Tech Support

I managed to do something productive off of my computer this morning before 10am. Shocking, I know. It’s Julie’s last day here, so we’re having a big American breakfast with pancakes and real maple syrup, and I made scrambled eggs for everyone. Libby made the pancakes which were amazing.

There is so much delicious in this picture.

After breakfast Danielle and Ashley continued work on their papers, Libby and Julie went to Malahide, I edited Libby’s paper, and Kelsey edited mine. Around 3pm Kelsey and I went into Dublin with Julie’s bag, and met Libby and Julie at the bus stop. We rode the bus to the airport to see Julie off, then came home for dinner and more paper editing.

The night could have ended there, but we were visited by a panicked Anders around 10pm. He was still writing his paper, but was having issues with his laptop. While Kelsey and I are fairly good with troubleshooting Windows-based software, this was less of a software issue and more of a the-plastic-casing-around-the-screen-was-partially-disconnected-and-bowing-out-making-it-impossible-to-open-the-computer-all-the-way problem.

Luckily it wasn't the dreaded broken-into-a-million-pieces problem.

I tinkered with it as much as I could before Kelsey and I decided the only real way to see what was wrong, and/or fix the problem was to completely remove the casing around the screen. Armed only with a misfitting screwdriver, a pair of tweezers, and a nail file, we disconnected the case and finally figured out that the right hinge was bent almost 180° in the wrong direction. The metal piece that had been welded was disconnected, leaving a jagged piece near the screen, and a giant block of metal that got in the way of normal laptop functions, such as opening and closing the screen.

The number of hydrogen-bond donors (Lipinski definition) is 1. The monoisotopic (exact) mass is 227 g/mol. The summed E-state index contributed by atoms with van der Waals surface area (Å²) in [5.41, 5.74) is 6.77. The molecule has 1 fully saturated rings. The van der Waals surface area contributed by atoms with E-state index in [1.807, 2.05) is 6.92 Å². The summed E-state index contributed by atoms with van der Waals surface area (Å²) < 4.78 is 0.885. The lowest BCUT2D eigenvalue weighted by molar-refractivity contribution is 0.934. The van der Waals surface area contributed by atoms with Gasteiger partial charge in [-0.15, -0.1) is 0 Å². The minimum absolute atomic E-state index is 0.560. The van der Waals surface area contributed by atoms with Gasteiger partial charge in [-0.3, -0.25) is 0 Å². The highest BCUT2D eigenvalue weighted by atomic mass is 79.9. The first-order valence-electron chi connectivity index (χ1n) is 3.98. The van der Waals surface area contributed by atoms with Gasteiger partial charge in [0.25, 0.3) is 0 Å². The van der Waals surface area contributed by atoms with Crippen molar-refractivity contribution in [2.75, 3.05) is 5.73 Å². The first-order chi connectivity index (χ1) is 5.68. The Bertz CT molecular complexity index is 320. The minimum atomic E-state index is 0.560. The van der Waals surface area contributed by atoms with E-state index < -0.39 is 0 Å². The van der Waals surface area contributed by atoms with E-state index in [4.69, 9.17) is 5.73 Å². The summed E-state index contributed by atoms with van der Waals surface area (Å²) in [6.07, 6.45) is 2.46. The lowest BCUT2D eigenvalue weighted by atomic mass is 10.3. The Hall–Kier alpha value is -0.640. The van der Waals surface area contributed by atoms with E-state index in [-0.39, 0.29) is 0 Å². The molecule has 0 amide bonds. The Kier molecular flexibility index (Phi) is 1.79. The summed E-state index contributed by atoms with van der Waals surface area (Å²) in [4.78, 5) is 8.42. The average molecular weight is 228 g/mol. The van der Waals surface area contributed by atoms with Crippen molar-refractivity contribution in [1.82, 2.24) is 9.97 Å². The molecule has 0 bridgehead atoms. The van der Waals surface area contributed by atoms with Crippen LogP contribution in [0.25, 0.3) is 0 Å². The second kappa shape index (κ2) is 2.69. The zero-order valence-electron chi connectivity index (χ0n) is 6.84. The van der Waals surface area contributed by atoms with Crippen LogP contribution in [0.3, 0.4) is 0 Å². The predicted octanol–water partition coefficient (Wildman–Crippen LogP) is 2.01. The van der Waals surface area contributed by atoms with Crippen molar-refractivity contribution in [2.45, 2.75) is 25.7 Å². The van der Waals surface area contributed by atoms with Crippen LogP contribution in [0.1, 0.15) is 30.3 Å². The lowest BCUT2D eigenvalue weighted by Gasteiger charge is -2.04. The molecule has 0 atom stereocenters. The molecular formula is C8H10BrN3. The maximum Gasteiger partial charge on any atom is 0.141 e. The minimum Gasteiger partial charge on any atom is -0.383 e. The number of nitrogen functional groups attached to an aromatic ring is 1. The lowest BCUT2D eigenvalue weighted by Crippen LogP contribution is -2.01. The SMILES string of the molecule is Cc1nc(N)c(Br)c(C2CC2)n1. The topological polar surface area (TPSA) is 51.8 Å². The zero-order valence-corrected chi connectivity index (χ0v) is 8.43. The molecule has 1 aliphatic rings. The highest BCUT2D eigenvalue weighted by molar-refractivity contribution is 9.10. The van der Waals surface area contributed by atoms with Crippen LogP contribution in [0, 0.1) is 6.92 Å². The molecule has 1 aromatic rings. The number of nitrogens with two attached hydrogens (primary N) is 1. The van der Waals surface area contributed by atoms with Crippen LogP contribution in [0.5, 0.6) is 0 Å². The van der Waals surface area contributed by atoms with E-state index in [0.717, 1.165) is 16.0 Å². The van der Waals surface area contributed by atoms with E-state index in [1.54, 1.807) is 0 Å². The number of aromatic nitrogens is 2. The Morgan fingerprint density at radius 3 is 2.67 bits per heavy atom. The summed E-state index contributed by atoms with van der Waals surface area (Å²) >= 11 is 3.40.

According to Google Images, this is a common problem.

We weren’t able to do much beyond diagnostics (come on, we’re MIS majors with manicure equipment), but Anders was happy enough with getting the screen open, so we screwed the screen back on without the casing, and he was able to continue writing his paper on his laptop, which now looks like it got left in a bad part of town for too long.

Technical Training: None.
Diagnostic: Complete.
Outlook: Pessimistic.
Solution: Sub-par.
Taking apart a laptop with tweezers, nail clippers, and a screwdriver: Priceless.
There are some things IT Support will get you. When they’re not around, there’s Kelsey and me.

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